Sept. 23: “If a player wants the privilege of making millions of dollars in the NFL, or other leagues, he or she should not be allowed to disrespect our Great American Flag (or Country) and should stand for the National Anthem. If not, YOU’RE FIRED. Find something else to do!”

Sept. 23: “Roger Goodell of NFL just put out a statement trying to justify the total disrespect certain players show to our country. Tell them to stand!”

Sept. 24: “If NFL fans refuse to go to games until players stop disrespecting our Flag & Country, you will see change take place fast. Fire or suspend!”

Sept. 24: “NFL attendance and ratings are WAY DOWN. Boring games yes, but many stay away because they love our country. League should back U.S.”

Sept. 24: “Sports fans should never condone players that do not stand proud for their National Anthem or their Country. NFL should change policy!”

Sept. 25: “So proud of NASCAR and its supporters and fans. They won’t put up with disrespecting our Country or our Flag - they said it loud and clear”

Sept. 25: “The issue of kneeling has nothing to do with race. It is about respect for our Country, Flag and National Anthem. NFL must respect this!”

Sept. 25: (Retweet) “@jayMAGA45: NFLplayer PatTillman joined U.S. Army in 2002. He was killed in action 2004. He fought 4our country/freedom. #StandForOurAnthem #BoycotNFL”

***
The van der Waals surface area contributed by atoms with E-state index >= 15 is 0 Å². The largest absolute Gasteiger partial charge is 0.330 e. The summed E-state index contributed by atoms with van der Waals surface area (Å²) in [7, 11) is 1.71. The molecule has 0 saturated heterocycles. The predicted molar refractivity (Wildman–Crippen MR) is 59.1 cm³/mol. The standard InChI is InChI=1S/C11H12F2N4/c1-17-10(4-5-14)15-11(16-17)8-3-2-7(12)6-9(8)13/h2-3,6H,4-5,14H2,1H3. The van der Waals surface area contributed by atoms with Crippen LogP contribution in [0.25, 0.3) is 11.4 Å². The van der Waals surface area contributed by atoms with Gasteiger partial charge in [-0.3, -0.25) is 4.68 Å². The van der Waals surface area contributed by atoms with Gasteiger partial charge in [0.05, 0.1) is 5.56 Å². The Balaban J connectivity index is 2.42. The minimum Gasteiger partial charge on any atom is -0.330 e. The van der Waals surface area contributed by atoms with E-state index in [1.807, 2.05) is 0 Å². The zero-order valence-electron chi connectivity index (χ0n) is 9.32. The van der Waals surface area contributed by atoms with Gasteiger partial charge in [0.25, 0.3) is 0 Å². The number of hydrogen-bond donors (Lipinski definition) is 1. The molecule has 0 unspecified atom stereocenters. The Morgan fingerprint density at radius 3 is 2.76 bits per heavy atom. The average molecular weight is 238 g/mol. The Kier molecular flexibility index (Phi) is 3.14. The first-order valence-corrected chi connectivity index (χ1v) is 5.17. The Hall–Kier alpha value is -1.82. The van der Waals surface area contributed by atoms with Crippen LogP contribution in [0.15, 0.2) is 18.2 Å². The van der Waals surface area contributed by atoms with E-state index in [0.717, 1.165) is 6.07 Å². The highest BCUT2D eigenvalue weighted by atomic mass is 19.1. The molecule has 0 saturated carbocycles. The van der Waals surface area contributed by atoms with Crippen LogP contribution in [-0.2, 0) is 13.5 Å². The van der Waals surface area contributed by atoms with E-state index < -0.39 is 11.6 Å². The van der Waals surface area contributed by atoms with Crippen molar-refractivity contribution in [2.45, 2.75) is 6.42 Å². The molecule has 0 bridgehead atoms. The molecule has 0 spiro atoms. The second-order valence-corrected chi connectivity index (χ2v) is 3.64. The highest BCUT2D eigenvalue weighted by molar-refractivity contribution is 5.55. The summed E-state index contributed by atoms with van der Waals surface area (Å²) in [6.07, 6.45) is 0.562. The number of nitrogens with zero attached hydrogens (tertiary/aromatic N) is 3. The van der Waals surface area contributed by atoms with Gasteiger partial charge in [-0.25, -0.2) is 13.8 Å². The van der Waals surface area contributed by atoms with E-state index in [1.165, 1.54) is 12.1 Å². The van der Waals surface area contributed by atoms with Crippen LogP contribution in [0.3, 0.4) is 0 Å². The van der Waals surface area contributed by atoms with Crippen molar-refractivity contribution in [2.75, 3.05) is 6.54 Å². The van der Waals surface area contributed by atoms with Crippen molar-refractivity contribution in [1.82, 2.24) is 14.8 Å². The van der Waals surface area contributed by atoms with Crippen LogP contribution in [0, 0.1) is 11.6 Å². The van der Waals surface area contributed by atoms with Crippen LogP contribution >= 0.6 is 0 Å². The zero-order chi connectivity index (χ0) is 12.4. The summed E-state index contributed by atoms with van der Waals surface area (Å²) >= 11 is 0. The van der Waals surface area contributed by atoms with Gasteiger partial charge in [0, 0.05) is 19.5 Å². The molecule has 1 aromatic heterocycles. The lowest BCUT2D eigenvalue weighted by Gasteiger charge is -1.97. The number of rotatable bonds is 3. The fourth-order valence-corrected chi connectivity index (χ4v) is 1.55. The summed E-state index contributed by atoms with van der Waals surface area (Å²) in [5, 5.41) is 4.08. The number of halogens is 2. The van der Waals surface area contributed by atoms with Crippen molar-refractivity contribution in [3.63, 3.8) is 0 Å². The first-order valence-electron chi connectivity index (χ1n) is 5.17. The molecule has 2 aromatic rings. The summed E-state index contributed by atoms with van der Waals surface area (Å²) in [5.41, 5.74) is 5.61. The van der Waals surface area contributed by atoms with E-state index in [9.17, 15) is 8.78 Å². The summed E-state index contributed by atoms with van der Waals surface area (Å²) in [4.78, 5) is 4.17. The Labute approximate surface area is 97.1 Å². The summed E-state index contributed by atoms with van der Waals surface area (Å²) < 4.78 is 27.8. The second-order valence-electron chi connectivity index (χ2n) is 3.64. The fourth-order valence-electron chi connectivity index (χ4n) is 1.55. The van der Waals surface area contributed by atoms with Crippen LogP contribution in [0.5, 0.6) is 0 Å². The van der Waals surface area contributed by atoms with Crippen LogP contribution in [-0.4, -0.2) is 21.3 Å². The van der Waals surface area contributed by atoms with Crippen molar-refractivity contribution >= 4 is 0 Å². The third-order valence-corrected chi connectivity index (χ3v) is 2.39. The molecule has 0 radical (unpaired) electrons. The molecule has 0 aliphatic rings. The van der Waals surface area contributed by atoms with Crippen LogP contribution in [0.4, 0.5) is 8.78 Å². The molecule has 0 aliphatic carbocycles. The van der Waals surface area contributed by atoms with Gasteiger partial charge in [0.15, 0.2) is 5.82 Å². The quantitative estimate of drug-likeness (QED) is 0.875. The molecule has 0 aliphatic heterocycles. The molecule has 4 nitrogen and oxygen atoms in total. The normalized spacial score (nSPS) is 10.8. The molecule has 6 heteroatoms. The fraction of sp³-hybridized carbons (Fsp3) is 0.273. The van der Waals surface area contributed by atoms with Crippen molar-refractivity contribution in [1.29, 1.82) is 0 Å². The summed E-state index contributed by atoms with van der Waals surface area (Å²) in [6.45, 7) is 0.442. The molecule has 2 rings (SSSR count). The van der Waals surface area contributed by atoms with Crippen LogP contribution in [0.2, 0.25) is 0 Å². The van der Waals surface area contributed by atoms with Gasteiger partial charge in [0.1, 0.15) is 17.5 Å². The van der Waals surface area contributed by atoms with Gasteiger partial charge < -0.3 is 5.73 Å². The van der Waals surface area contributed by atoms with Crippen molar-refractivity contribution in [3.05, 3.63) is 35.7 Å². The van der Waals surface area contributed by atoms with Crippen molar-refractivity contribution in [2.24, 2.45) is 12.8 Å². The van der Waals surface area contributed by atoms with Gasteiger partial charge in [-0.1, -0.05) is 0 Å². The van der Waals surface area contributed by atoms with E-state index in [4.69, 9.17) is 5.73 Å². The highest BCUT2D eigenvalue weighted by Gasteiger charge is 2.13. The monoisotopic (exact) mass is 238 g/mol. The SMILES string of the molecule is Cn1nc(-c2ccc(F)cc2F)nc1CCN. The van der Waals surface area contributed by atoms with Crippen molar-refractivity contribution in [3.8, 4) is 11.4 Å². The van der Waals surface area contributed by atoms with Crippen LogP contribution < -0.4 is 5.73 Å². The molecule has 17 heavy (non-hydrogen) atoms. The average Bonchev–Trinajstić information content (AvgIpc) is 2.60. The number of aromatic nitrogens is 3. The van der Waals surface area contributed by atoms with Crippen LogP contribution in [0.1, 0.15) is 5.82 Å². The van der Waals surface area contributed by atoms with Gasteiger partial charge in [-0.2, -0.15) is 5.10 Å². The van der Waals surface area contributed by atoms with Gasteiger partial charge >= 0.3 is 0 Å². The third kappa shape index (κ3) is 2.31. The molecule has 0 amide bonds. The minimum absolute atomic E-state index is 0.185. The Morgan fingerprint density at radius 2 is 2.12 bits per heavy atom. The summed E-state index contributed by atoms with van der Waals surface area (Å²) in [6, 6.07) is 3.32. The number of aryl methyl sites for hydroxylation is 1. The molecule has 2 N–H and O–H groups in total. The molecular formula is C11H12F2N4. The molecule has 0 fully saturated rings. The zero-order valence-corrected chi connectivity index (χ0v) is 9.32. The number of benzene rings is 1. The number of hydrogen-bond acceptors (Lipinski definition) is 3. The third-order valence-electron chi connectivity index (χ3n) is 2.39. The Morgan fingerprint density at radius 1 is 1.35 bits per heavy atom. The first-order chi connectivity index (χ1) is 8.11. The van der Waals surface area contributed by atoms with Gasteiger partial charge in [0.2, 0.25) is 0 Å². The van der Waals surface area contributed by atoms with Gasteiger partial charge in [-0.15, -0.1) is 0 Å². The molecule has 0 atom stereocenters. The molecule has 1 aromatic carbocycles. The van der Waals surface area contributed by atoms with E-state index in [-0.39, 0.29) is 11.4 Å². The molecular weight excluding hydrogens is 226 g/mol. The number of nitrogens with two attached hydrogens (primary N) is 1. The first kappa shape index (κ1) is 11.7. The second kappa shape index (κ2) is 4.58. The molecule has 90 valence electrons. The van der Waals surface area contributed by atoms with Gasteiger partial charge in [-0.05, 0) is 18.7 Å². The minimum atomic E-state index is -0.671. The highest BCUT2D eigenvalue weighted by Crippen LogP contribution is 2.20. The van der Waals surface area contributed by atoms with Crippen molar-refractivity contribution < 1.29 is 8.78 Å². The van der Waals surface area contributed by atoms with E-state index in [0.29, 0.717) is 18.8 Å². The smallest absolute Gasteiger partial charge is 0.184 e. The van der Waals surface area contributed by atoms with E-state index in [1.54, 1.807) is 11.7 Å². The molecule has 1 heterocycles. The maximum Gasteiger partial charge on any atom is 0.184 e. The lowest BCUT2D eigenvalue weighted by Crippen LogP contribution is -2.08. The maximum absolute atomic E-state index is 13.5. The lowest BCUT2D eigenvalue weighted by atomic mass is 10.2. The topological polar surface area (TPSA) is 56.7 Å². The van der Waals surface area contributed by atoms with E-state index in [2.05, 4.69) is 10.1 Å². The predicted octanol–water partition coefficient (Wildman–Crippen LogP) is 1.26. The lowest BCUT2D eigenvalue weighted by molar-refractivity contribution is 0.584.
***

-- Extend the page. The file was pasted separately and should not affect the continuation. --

Sept. 26: “The booing at the NFL football game last night, when the entire Dallas team dropped to its knees, was loudest I have ever heard. Great anger”

Oct. 8: “I asked @VP Pence to leave stadium if any players kneeled, disrespecting our country. I am proud of him and @SecondLady Karen.”

Oct. 10: “Why is the NFL getting massive tax breaks while at the same time disrespecting our Anthem, Flag and Country? Change tax law!”

Oct. 11: “It is about time that Roger Goodell of the NFL is finally demanding that all players STAND for our great National Anthem-RESPECT OUR COUNTRY”

Oct. 18: “The NFL has decided that it will not force players to stand for the playing of our National Anthem. Total disrespect for our great country!”

Nov. 20: “Marshawn Lynch of the NFL’s Oakland Raiders stands for the Mexican Anthem and sits down to boos for our National Anthem. Great disrespect! Next time NFL should suspend him for remainder of season. Attendance and ratings way down.”